Is God Responsible for Human Wickedness?
The crisis of our understanding of God’s sovereignty and God’s providence focuses on questions about causality -relationship between cause and effect. The Westminster Confession of Faith Ch.3 says, God from all eternity according to his own will freely and immutably ordained whatsoever comes to pass (Eph 1:11; Rom 11:33; Heb 6:17; Rom 9:15). So, the natural inference is that God must ordain evil. If God ordains evil that would indicate that God is evil. If God has power to free the world from evil and doesn’t do it then God is not good. If He is good and if He does not free the world from evil then He is not omnipotent (all powerful). How can we conceive a god who was both powerful and all righteous can allow evil in the world? Who is responsible for human wickedness? Where did evil come from?
According to the Westminster Shorter Catechism, Sin is any want of conformity to, or transgression of, the law of God. (Ref: Everyone who makes a practice of sinning also practices lawlessness; sin is lawlessness -1 John 3:4. So whoever knows the right thing to do and fails to do it, for him it is sin -James 4:17. For all have sinned, and come short of the glory of God -Romans 3:23). The definition identifies sin in two ways; one is positive, and one is negative.
Evil is defined in terms of both privation and negation – the sins of omission and the sins of commission.
- Privation: Some sort of lack or depravity
Sin is any want of conformity – (want is not used as a synonym for desires). Sin is defined as a lack of conformity to the standard that God has established for Righteousness. Righteousness involves conforming to the law of God, doing what God commands. But sin is not conforming to the law of God. Sin has failed to do what God commands. (Missing the mark).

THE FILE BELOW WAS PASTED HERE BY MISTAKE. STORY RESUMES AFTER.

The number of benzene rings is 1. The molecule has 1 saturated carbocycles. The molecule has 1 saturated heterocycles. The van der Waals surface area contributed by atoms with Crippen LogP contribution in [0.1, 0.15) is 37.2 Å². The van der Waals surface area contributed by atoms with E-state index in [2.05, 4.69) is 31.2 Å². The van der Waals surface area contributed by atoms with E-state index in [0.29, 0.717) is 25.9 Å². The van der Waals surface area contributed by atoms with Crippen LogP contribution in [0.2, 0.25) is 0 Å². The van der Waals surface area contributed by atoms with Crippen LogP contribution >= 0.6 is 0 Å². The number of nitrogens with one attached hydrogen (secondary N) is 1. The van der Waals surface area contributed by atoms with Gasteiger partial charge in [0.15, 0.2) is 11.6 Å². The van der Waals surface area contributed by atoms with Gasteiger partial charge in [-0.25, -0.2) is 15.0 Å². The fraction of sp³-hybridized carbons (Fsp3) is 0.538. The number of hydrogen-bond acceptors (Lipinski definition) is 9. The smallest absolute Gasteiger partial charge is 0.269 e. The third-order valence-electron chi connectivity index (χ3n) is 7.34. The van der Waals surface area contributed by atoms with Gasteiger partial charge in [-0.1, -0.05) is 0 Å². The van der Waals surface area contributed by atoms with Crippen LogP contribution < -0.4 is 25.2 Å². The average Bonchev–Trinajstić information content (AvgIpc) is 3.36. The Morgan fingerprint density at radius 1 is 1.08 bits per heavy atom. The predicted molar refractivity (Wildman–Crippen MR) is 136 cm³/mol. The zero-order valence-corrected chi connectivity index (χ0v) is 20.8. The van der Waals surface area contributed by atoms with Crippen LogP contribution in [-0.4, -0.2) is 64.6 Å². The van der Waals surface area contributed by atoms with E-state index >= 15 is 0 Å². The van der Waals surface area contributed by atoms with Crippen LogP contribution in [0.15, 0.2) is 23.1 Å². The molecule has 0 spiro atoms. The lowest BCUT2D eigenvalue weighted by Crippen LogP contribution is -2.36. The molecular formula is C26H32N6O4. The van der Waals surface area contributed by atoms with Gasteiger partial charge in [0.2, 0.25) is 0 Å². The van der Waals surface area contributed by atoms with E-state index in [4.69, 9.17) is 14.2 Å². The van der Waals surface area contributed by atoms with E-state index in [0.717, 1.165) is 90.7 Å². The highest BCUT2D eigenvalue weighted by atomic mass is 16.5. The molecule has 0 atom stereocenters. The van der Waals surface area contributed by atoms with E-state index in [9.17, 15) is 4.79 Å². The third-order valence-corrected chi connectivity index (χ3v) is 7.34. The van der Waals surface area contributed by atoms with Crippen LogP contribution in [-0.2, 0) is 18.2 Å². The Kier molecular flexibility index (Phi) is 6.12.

- Negation: What something is not
We can understand and define evil against the backdrop of the positive standard which is good. In biblical terms an evil is defined by words like this: ungodliness, unrighteousness, injustice. So the term is used as the opposite of the positive thing that is affirmed. So, ungodliness only can be understood against the previous concept of godliness. Unrighteousness can only be recognized as unrighteousness, against the background of righteousness.
When God created the world and everything, he said it is good. Even Satan was created as an angel before the fall. There is a difference between the creator and the creature: the creator God is eternally, immutably good. But the creature is made mutably, good – that is, he was made with the possibility of changing in his performance in conformity to the law of God. God did not create robots. He created moral beings with the capacity to choose.
Now, does God do evil? Does God make human beings commit evil acts?
The absolute scriptural answer is: BY NO MEANS! There is no shadow of turning in God (James 1:17). But, we say that God ordains whatever that comes to pass, and some of the things that come to pass are in fact evil. So, the next question that is going to come is, Does God ordain evil? Absolutely YES. if God did not ordain evil, there would not be evil. Because, God is certainly sovereign over evil. There’s a sense in which it is proper even to say that evil is part of His eternal decree. He planned for it. It did not take Him by surprise. It is not an interruption of His eternal plan.
We strip and stumble over the word ‘ordain’. Divine ordination does not mean God does evil or He imposes it upon creatures and forces innocent people to do sinful deeds. What He does is He creates people with the capacity to choose, capacity to do evil (choose to disobey God’s righteous law), but He does not force people to perform that capacity. But He knows that people are going to perform that capacity. And, at that point, God has a choice; He can destroy the creation – say, “I am not going to allow this sin to take place”.